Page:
I suck at this!
When I taught High School and I would ask my students to do something that was outside of their comfort zone (which included almost anything they hadn’t done before), I was always amazed at how fast they would want to give up. They had extremely high standards and almost zero forgiveness for themselves while performing processes that were entirely foreign to them. “I suck at this!” was an all too common mantra in my class for the first few months. This biggest challenge for me in the beginning was not discipline or class management (I’m a big guy with tattoos), it was breaking down the belief that somehow, because they weren’t instantly successful at something, they were failures at life.
Of course you suck!
I think that much of the population operates under the false assumption that art or craft should be easy, mostly because true artistry gives us that impression. When we watch a true artist work, all we see is a blur of effortless technique coupled with an emotional delivery that, at its best moments, culminates in something that has the power to touch us at our very core. What we don’t see is the ten thousand, labor-filled hours that it took to arrive at the one moment that we have just had the privilege to witness. You can be certain that those hours were populated with millions of failures, large and small, that needed to be overcome in order to achieve anything that resembles the effortlessness that we see before us now. Taking that into consideration. it’s not only naïve, but downright ludicrous to think that we, as beginners, could do anything but “suck”.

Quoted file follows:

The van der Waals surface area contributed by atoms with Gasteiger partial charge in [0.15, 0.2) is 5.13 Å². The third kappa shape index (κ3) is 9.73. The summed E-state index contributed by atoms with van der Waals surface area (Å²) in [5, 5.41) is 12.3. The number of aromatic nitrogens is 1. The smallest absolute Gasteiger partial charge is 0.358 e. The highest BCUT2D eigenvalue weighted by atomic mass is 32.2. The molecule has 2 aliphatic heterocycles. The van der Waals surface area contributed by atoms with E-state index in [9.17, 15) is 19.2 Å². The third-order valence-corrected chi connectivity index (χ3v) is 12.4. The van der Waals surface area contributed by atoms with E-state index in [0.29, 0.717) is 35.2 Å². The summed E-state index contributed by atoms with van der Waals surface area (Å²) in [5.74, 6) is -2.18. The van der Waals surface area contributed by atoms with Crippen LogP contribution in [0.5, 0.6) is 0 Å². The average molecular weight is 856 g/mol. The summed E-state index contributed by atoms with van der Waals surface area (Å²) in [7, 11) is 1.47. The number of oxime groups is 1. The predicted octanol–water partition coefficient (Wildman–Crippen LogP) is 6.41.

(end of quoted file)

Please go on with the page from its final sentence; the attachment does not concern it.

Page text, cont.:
It’s okay to suck. In fact, it’s great!
Mastery is a long walk. That’s one of the absolute best things about aiming for it. It takes a long time to get there. At first, your muscles are weak. At times, it’s difficult to even want to put one foot in front of the other. But if you keep going, before long, your muscles get stronger, your sense of direction gets better, your vision gets more acute, and you realize that the goal is not to reach a “destination” at all, but just to become a better walker with every step. This is not to say that goals aren’t important, just that they aren’t the point. If you’re a great walker, you’ll reach a ton of goals…and then pass them on the way to the next big thing.
“It’s not the destination, it’s the…oh, shut up, will you?”
I hate sayings like that. Empty platitudes that have all the power and imagination of an empty platitude. Phooey! However, in every saying, no matter how creaky, there is a kernel of truth. In this case, I agree that the important thing to focus on is the journey, but I think, for me it’s more specific than that. I’m sure you’ve had the experience of walking or (yikes) driving somewhere and when you arrive, you wonder how, exactly, you got there. I know I have. So, if you’ve been there and done that, we can agree that it’s entirely possible to cover some serious ground and not remember a damned thing about it. I think a lot of people embark on their creative journey this way. This approach can get you a long way, actually. It’s true that if you just keep walking, you will certainly get somewhere. If you make a thousand paper cranes, you will become proficient at making paper cranes. But, and it’s a big but, what’s lacking here is any mindfulness about the journey itself. Every step gives you valuable feedback, not only about your art, but about who you are as a person. The super-laser-focused-go-getters often develop a killer technique, but because their minds were elsewhere during the trip, they lack the soul that only comes with the experience of walking with intention and mindfulness. In the end, the journey isn’t really about the art at all. Getting better at the art is a byproduct. The journey is about you.